Talking to Your Son about Puberty

TV comedies are full of references to “The Talk,” an uncomfortable, one-time discussion about the “birds and bees.” Maybe that’s even how you learned the facts of life.  I remember my mom giving me a booklet about puberty (provided by the nice people at Kotex) to read and then offering to answer my questions.

This old-school approach usually came too late in a child’s development to be entirely helpful and was too awkward to invite ongoing conversation.

Lauren Knight is a parenting blogger and a contributor to the “On Parenting” column in The Washington Post. She encourages mamas to take every opportunity to expand their sons’ knowledge of puberty and all the associated changes years before they actually experience them. “Questions deserve answers, openness begets openness,” Knight reminds us.

Information helps ease the transition through puberty just like it does for a family move or new school year. Knowing what to expect makes everything — even puberty — less scary.

As moms, we’re at a little disadvantage when it comes to talking about the changes boys experience as they grow up. After all, we don’t have much experience at being a ten-year-old boy! If you’re not sure what to say or how to say it, do some research and practice your approach. If you have questions or concerns, ask your pediatrician for help.

Here’s some advice for moms trying to figure out the best ways to talk about puberty with their sons:

Be open to questions

Answering questions and having conversations about cooking or tractors or deadly snakes lays the foundation for an open relationship down the road.

Use correct names for body parts

Make sure you can say body parts appropriately without whispering or wincing. This might take practice — it did for me. Even if you have used cute names, it’s never too late to change your language.

Remember, everyone changes at his/her own pace

Remind your kiddo that these changes are all part of growing up and everyone goes through them, but not always at the same pace. Some middle school boys look like little kids and others look like grown-up men. Noticing these differences in older kids might be a good way to start a conversation.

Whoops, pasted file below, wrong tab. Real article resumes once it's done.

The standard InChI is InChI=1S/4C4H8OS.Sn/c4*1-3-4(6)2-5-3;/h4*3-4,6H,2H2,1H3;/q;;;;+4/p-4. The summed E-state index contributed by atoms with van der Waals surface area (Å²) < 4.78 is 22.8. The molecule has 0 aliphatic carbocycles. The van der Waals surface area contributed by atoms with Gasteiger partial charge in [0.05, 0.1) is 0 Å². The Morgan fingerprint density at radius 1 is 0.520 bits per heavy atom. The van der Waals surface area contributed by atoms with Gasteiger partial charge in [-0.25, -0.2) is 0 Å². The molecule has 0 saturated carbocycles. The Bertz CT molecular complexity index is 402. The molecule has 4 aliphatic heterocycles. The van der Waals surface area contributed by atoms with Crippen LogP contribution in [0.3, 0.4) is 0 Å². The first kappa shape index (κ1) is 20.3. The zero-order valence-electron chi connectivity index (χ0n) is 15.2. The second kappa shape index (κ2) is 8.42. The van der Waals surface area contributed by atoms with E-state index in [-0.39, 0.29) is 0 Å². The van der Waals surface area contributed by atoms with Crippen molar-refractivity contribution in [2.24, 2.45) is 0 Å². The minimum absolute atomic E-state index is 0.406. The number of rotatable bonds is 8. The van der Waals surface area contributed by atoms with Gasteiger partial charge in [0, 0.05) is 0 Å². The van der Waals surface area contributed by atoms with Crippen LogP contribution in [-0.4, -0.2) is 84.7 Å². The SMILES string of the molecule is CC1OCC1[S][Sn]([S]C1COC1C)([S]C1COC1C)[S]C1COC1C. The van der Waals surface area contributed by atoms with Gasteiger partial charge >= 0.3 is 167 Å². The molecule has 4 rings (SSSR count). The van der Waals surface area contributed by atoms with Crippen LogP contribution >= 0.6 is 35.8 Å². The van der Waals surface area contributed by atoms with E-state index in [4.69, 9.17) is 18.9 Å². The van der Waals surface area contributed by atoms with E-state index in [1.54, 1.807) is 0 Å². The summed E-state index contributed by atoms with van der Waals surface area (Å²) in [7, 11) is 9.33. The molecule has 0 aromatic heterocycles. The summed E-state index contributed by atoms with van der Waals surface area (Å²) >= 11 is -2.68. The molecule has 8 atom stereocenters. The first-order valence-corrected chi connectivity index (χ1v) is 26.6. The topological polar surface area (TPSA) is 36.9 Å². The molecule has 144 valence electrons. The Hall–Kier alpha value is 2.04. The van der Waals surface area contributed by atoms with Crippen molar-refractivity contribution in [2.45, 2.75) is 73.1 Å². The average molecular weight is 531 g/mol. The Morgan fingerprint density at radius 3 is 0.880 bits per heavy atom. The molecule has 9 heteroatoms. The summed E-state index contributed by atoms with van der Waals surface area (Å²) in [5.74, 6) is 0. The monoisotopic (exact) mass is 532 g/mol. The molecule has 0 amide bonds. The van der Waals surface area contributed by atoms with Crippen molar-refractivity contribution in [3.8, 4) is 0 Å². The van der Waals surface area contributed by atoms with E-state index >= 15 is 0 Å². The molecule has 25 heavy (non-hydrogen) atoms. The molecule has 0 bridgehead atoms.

Talk about respectful ways to treat others as they experience puberty. Boys and girls whose bodies begin to change before their peers’ and those whose development lags behind are often targeted by other kids.  Help your kid know how to stick up for others.

Be ready and proactive

Most boys enter puberty around age ten. Conversations specifically about the changes that come with puberty should start around eight, giving you about two years to prepare him for what is to come.

Provide opportunities for independent learning

Give your kid books about puberty so he can explore the topic on his own. There are lots of good options. One great one is The Boys Body Book:  Everything You Need to Know for Growing Up! by Kelli Dunham — available now on Kindle Unlimited.

Embrace hygiene

Buy deodorant. Puberty brings new hygiene challenges, and your kid will likely need some suggestions about taking good care of his changing body. And not all of these challenges are best addressed by Axe body spray.

Talk about masculinity

Masculinity is a complicated concept. Help your son begin to figure out the kind of man he wants to be by introducing a variety of role models.

A special note for parents of kids who are transgender from Amaze.org, a website that takes the awkwardness out of sex ed: “The changes of puberty can make any person feel uneasy, and a transgender or trans person may feel especially anxious or even scared when their bodies start to change in ways that don’t necessarily match their gender identity.” Parents and families are reminded that there’s no one way to be any gender.

Whatever else you choose to say or not say, reassure your son that the changes of puberty are an amazing and normal part of life. And that while his body is changing, nothing can change your love for him.

 

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Beth is mom to a high school sophomore and a first year college student. After fourteen years as a professional writer and editor, she earned graduate degrees in counseling and play therapy. Now she exercises her creativity as a school counselor. Beth loves reading, especially mysteries.

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